Everyone is saying Hillary Clinton won the debate — but some focus groups might undermine that claim

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The Case That Bernie Sanders Won the Debate

The overwhelming media and political consensus was that former Secretary of State Hillary Clinton won Tuesday night's Democratic primary debate.

Clinton was crisp and polished, making almost no mistakes throughout the evening. Meanwhile, Sen. Bernie Sanders (I-Vermont), her chief rival, was at times flustered, especially while addressing gun control early on.

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But a focus group of Democratic voters, conducted by Republican pollster Frank Luntz, could undermine the takeaway that Clinton won.

A majority of that focus group — as well as those conducted by CNN and Fusion — said they were most impressed with Sanders.

See moments from Tuesday's debate:

8 PHOTOS
Democratic Debate Oct 13
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Everyone is saying Hillary Clinton won the debate — but some focus groups might undermine that claim
LAS VEGAS, NV - OCTOBER 13: (L-R) Democratic presidential candidates U.S. Sen. Bernie Sanders (I-VT), Hillary Clinton and Martin O'Malley take part in a presidential debate sponsored by CNN and Facebook at Wynn Las Vegas on October 13, 2015 in Las Vegas, Nevada. Five Democratic presidential candidates are participating in the party's first presidential debate. (Photo by Joe Raedle/Getty Images)
Martin O'Malley, former governor of Maryland, participates in the first Democratic presidential debate at the Wynn Las Vegas resort and casino in Las Vegas, Nevada, U.S., on Tuesday, Oct. 13, 2015. While tonight's first Democratic presidential debate will probably lack the name-calling and sharp jabs of the Republican face-offs, there's still potential for strong disagreements between the party's leading contenders. Photographer: Josh Haner/Pool via Bloomberg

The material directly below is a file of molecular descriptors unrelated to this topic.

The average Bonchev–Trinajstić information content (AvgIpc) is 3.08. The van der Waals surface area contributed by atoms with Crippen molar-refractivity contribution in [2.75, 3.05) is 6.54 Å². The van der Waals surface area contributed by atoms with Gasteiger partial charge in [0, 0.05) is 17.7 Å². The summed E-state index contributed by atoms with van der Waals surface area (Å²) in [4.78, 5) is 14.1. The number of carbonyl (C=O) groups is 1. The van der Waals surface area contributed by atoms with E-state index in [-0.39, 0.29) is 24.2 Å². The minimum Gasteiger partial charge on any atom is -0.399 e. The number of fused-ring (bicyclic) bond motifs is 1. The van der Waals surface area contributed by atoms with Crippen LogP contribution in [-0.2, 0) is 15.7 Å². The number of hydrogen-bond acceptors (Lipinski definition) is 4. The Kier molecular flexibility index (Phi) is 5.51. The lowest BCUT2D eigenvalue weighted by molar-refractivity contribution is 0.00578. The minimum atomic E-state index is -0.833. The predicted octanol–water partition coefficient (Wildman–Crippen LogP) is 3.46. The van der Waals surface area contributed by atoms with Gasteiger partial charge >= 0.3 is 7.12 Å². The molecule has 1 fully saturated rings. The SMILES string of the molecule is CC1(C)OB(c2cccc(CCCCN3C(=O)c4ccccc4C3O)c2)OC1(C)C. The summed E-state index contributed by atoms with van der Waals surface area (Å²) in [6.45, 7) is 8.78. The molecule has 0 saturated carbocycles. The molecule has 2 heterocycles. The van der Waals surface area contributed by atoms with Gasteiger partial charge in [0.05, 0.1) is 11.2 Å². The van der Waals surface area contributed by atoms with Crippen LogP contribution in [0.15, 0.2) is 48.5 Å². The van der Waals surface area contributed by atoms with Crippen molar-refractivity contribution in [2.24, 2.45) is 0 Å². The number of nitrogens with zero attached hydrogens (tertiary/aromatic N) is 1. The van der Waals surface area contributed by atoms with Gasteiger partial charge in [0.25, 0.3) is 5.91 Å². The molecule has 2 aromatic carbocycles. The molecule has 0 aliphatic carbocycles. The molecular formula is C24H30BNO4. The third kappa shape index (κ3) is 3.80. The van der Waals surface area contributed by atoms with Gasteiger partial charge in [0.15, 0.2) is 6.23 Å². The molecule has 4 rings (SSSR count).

LAS VEGAS, NV - OCTOBER 13: Democratic presidential candidates (L-R) Hillary Clinton, Martin O'Malley and Lincoln Chafee take the stage for a presidential debate sponsored by CNN and Facebook at Wynn Las Vegas on October 13, 2015 in Las Vegas, Nevada. The candidates participated in the party's first presidential debate with Jim Webb and Sen. Bernie Sanders (I-VT). (Photo by Alex Wong/Getty Images)
LAS VEGAS, NV - OCTOBER 13: (L-R) Democratic presidential candidates Jim Webb, Sen. Bernie Sanders (I-VT), Hillary Clinton, Martin O'Malley and Lincoln Chafee take the stage for a Democratic presidential debate sponsored by CNN and Facebook at Wynn Las Vegas on October 13, 2015 in Las Vegas, Nevada. The five candidates are participating in the party's first presidential debate. (Photo by Alex Wong/Getty Images)
LAS VEGAS, NV - OCTOBER 13: Guests including Senate Minority Leader Harry Reid (D-NV) (4th R) attend a presidential debate sponsored by CNN and Facebook at Wynn Las Vegas on October 13, 2015 in Las Vegas, Nevada. Five Democratic presidential candidates are participating in the party's first presidential debate. (Photo by Joe Raedle/Getty Images)
LAS VEGAS, NV - OCTOBER 13: Democratic presidential candidate Lincoln Chafee takes part in a presidential debate sponsored by CNN and Facebook at Wynn Las Vegas on October 13, 2015 in Las Vegas, Nevada. Five Democratic presidential candidates are participating in the party's first presidential debate. (Photo by Joe Raedle/Getty Images)